Bad Stuff 'Bout Christine O'Donnell

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Dave Weigel dubs it the Mike Castle Death Star: the operation to push opposition research on Delaware Senate candidate Christine O'Donnell, which is now swirling faster than Hurricane Earl.

Some commonly referenced, reported facts: that her 2008 Senate campaign was thousands of dollars in debt, that she sold her house to her campaign lawyer in 2008 to avoid action from her mortgage holder, that she uses campaign money to pay half her rent because the townhome where she lives doubles as her campaign office, and that she owed over $11,000 in back-taxes to the IRS. (O'Donnell has claimed this last part was a mistake and has posted an explanation, including a .pdf letter from the IRS, to her website.)

All of this was reported in a Wilmington News Journal story in March, when O'Donnell announced her bid. Perhaps the biggest obstacle of all for O'Donnell's vested antagonists, including Castle's campaign and the Delaware GOP, is that the News Journal charges readers to view this story online. It has, however, been reproduced on an anti-O'Donnell website.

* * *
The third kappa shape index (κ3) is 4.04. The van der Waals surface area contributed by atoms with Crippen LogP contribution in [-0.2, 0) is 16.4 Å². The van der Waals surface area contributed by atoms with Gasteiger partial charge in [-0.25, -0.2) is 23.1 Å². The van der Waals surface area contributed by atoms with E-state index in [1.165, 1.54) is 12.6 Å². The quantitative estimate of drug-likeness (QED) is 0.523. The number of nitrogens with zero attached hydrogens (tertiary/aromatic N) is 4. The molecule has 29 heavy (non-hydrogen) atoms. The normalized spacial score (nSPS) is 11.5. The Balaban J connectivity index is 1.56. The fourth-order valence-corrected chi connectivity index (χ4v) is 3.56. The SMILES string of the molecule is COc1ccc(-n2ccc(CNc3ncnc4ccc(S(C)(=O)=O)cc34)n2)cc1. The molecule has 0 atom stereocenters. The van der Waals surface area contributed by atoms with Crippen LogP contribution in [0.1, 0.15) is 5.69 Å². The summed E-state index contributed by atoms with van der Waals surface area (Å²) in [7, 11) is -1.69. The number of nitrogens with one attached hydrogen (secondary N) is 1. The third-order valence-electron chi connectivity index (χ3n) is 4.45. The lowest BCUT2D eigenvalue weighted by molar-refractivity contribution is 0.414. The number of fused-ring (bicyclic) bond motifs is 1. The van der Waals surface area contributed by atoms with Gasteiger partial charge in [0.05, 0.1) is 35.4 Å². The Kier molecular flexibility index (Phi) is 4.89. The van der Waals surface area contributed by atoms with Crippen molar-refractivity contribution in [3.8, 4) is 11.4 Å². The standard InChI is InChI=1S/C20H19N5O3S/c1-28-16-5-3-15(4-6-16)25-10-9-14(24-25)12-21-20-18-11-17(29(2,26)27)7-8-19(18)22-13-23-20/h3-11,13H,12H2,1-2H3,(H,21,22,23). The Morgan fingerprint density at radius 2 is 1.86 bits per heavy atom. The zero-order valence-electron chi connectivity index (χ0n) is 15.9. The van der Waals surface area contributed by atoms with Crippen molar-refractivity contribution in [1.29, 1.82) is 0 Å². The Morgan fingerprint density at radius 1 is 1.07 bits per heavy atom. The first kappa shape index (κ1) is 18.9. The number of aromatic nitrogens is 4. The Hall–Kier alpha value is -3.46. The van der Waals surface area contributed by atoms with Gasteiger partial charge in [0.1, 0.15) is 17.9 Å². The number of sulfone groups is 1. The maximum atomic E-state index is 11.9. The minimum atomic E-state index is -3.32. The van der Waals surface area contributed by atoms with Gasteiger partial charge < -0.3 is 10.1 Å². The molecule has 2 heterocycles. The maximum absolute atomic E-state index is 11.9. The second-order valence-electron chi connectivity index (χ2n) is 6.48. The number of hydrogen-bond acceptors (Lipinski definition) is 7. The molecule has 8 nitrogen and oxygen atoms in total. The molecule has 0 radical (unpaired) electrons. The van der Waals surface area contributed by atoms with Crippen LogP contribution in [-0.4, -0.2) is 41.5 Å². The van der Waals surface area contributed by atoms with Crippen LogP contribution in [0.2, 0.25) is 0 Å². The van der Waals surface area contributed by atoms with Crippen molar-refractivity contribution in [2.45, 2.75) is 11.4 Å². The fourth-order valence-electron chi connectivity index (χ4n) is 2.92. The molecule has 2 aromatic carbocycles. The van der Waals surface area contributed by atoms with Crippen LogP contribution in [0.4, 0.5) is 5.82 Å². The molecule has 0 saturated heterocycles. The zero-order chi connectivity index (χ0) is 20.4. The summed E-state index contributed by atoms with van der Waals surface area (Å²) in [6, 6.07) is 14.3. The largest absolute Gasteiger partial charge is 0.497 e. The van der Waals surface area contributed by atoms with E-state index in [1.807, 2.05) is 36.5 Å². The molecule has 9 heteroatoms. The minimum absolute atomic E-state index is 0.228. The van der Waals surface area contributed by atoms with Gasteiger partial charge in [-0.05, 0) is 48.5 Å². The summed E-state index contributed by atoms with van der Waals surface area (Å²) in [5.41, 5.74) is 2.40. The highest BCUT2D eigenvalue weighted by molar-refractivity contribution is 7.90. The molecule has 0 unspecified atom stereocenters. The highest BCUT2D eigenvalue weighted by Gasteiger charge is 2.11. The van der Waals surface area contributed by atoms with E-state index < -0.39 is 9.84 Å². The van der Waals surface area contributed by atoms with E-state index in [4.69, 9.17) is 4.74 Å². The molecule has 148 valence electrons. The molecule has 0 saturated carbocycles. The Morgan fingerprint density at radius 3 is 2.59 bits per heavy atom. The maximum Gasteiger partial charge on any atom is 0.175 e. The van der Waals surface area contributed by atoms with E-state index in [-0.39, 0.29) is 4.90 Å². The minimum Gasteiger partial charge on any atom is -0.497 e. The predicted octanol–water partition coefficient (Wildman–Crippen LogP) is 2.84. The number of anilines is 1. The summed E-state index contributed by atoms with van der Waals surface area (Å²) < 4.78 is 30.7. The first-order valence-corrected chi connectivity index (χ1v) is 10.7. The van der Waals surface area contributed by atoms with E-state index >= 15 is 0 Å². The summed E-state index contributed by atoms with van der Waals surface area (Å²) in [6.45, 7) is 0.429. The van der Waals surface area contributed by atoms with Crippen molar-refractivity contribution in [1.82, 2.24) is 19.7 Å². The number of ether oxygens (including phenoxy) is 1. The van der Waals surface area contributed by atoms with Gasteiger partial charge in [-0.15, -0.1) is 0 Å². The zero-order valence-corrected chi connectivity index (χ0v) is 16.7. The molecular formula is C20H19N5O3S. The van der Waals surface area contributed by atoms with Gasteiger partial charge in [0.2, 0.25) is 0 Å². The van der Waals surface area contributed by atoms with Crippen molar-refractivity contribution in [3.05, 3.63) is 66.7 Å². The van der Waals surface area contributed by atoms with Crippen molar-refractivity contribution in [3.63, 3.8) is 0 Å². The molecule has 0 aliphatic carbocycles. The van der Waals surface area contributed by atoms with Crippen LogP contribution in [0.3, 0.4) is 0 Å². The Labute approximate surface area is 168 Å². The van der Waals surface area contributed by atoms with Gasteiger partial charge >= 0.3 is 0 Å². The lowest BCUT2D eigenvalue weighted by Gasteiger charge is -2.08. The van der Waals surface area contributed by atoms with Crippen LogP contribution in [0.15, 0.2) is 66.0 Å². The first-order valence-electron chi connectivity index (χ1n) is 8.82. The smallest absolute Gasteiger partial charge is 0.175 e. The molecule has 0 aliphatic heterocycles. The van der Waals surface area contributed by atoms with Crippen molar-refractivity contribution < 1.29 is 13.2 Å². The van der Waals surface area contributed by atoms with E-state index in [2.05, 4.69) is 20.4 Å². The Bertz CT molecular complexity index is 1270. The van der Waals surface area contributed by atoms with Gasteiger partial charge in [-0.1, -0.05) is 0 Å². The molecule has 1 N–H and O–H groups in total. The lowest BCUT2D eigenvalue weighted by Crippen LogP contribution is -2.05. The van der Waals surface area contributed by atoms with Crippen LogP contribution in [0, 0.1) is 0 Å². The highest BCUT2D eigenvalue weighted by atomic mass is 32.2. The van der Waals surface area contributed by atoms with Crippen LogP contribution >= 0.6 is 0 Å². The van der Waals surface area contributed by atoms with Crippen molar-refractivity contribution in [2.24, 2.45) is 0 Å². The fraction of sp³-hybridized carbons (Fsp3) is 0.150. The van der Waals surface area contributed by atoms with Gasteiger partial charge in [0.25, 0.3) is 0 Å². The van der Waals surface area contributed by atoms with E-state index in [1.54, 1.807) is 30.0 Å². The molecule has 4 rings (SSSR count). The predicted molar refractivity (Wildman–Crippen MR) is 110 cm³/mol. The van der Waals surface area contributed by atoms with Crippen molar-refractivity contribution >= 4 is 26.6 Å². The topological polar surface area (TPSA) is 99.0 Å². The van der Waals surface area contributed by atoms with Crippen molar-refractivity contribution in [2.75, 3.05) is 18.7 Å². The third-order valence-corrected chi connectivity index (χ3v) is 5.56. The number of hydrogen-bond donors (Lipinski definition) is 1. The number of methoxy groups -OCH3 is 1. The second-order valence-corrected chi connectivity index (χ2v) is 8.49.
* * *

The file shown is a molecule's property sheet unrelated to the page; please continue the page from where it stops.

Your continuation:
Now, the Castle campaign has set up a new attack site, RealChristine.com, devoted to hosting lots of this bad stuff.

O'Donnell's drawbacks flew under the radar before her candidacy was taken seriously. The national press corps didn't really know anything about her.

Now, her bid is taken seriously only because Tea Party Express, which endorsed her Monday and will spend $250,000 to air ads on her behalf (see the first one here), has pulled off some upsets in this election cycle that didn't make any sense at the time, either. Nobody expected Joe Miller to win in Alaska, and although Sharron Angle closed in rather quickly in Nevada, there was a time when no one thought she had a chance. Call it the Tea Party Express Uncertainty Principle: people are watching this race now out of a sense that once Tea Party Express gets involved in an election, all bets are off.

The oppo operation has succeeded in changing the press's outlook on this race, and the climate of the election for O'Donnell.

It also may have succeeded on another front: preventing O'Donnell from getting more outside help. Tea Party Express said earlier this week that it hoped some other groups would get involved, if it had some success off the bat in this race and O'Donnell looked like a potential winner. In other races this year, the Club for Growth and Sen. Jim DeMint's Senate Conservatives Fund have backed the same candidates Tea Party Express has supported.

But all this oppo seems prohibitive, and it probably indicates a reason why the Club for Growth and the Senate Conservatives Fund have not issued endorsements of O'Donnell. It now seems unlikely that more outside help is on the way.
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Chris Good is a political reporter for ABC News. He was previously an associate editor at The Atlantic and a reporter for The Hill.

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